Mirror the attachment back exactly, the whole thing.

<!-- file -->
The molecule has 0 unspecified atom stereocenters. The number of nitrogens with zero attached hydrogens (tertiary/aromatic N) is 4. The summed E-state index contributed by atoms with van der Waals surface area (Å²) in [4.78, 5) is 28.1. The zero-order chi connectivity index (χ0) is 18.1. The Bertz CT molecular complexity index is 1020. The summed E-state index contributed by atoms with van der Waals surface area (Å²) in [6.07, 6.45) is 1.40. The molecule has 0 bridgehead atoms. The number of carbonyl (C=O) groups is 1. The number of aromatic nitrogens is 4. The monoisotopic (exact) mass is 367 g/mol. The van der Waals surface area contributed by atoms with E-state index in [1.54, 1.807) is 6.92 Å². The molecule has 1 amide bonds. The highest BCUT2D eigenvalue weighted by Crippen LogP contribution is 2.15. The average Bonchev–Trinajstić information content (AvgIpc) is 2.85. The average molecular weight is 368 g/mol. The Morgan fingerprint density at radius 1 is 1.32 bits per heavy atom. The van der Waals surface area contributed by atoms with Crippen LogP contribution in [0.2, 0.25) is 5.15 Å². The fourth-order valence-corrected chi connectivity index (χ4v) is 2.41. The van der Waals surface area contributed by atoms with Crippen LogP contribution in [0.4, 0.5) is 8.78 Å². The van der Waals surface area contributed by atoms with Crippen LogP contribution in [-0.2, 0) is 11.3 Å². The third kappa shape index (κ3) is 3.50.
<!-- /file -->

The molecule has 0 unspecified atom stereocenters. The number of nitrogens with zero attached hydrogens (tertiary/aromatic N) is 4. The summed E-state index contributed by atoms with van der Waals surface area (Å²) in [4.78, 5) is 28.1. The zero-order chi connectivity index (χ0) is 18.1. The Bertz CT molecular complexity index is 1020. The summed E-state index contributed by atoms with van der Waals surface area (Å²) in [6.07, 6.45) is 1.40. The molecule has 0 bridgehead atoms. The number of carbonyl (C=O) groups is 1. The number of aromatic nitrogens is 4. The monoisotopic (exact) mass is 367 g/mol. The van der Waals surface area contributed by atoms with E-state index in [1.54, 1.807) is 6.92 Å². The molecule has 1 amide bonds. The highest BCUT2D eigenvalue weighted by Crippen LogP contribution is 2.15. The average Bonchev–Trinajstić information content (AvgIpc) is 2.85. The average molecular weight is 368 g/mol. The Morgan fingerprint density at radius 1 is 1.32 bits per heavy atom. The van der Waals surface area contributed by atoms with Crippen LogP contribution in [0.2, 0.25) is 5.15 Å². The fourth-order valence-corrected chi connectivity index (χ4v) is 2.41. The van der Waals surface area contributed by atoms with Crippen LogP contribution in [0.4, 0.5) is 8.78 Å². The van der Waals surface area contributed by atoms with Crippen LogP contribution in [-0.2, 0) is 11.3 Å². The third kappa shape index (κ3) is 3.50.